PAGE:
• Vision: monitor for decreased visual acuity, diplopia, strabismus, visual field deficits. Visual changes may also be due to cortical injury and resulting decreased convergence. Vision therapy, with a specialized OT or optometrist with training in neuro-vision services, may be useful. Review hospital/clinic records for previous screening.
  • Hearing: refer to an audiologist for concerns about conductive or sensorineural hearing loss. Review hospital records for audiology screening.
  • Spasticity: patients may have varying degrees of spasticity from damage to the motor areas of the brain or descending white matter tracts. The primary care physician should monitor progress and coordinate care with the family and physiatrist.
  • Seizures: Anticonvulsants are generally discontinued a week after injury if no new seizures are reported. The risk of post-traumatic epilepsy is 7-12% for up to 10 years following TBI. [Krach: 2015] The more severe the injury the more likely the patient will develop seizures. For detailed information to help with those patients with persistent seizures, see Seizures/Epilepsy.

Subspecialist Collaborations & Other Resources

Pediatric Physical Medicine & Rehabilitation (see Services below for relevant providers)

Children with TBI should be followed by physiatry, and associated therapies, as well as their medical home to optimize recovery and treat complications.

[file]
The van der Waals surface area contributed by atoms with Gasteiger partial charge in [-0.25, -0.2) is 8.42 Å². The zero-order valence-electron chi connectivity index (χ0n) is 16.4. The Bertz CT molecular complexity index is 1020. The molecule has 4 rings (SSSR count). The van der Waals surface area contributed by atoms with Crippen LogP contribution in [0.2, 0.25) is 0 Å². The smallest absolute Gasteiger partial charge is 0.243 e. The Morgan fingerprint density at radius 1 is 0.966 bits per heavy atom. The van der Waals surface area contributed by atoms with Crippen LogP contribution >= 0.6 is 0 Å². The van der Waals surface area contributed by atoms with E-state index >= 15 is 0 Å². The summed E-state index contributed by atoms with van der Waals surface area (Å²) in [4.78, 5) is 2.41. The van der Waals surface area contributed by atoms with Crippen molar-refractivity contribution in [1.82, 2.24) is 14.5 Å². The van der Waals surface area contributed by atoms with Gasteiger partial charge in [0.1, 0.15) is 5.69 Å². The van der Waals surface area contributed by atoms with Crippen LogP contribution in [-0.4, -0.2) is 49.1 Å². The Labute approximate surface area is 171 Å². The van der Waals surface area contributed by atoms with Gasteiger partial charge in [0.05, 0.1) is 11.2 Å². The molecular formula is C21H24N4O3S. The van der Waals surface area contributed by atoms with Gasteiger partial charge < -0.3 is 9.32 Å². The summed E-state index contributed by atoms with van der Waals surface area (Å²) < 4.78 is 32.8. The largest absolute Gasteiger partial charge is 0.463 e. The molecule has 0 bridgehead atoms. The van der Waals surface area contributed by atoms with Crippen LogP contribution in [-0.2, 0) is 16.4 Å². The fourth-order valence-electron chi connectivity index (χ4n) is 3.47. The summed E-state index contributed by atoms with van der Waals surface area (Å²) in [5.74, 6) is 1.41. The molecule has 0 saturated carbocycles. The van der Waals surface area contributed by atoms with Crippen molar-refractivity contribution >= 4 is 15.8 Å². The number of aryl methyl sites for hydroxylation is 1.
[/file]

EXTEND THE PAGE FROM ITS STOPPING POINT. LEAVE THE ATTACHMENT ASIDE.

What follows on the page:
Pediatric Neurology (see Services below for relevant providers)

Consider a referral to pediatric neurology for seizures or intractable headaches.

Pediatric Ophthalmology (see Services below for relevant providers)

Refer to ophthalmology for visual problems.

Audiology (see Services below for relevant providers)

Refer to audiology for hearing deficits.

Physical Therapy (see Services below for relevant providers)

Physical therapy is an important part of the rehabilitation process.

Occupational Therapy, Pediatric (see Services below for relevant providers)

Occupational therapy will help the child relearn activities of daily living following TBI.

Speech - Language Pathologists (see Services below for relevant providers)

Children should be referred to speech/language therapy after TBI if they have problems with aphasia, attention, etc.

Musculoskeletal

Hypertonicity (spasticity and dystonia): Children with spasticity due to TBI may develop contractures. The management of spasticity includes both surgical and non-surgical interventions. If spasticity is severe, it may interfere with the child's functional abilities, make hygiene difficult, and cause discomfort. These may result from the spasticity itself or from secondary contractures and pressure sores. Spasticity may worsen when the patient is ill or upset. Treatment, generally provided by a physiatrist-led team, includes therapies and orthopedics. Realistic expectations are key to successful therapy.

Non-surgical interventions may include:
  • Therapies - physical and occupational.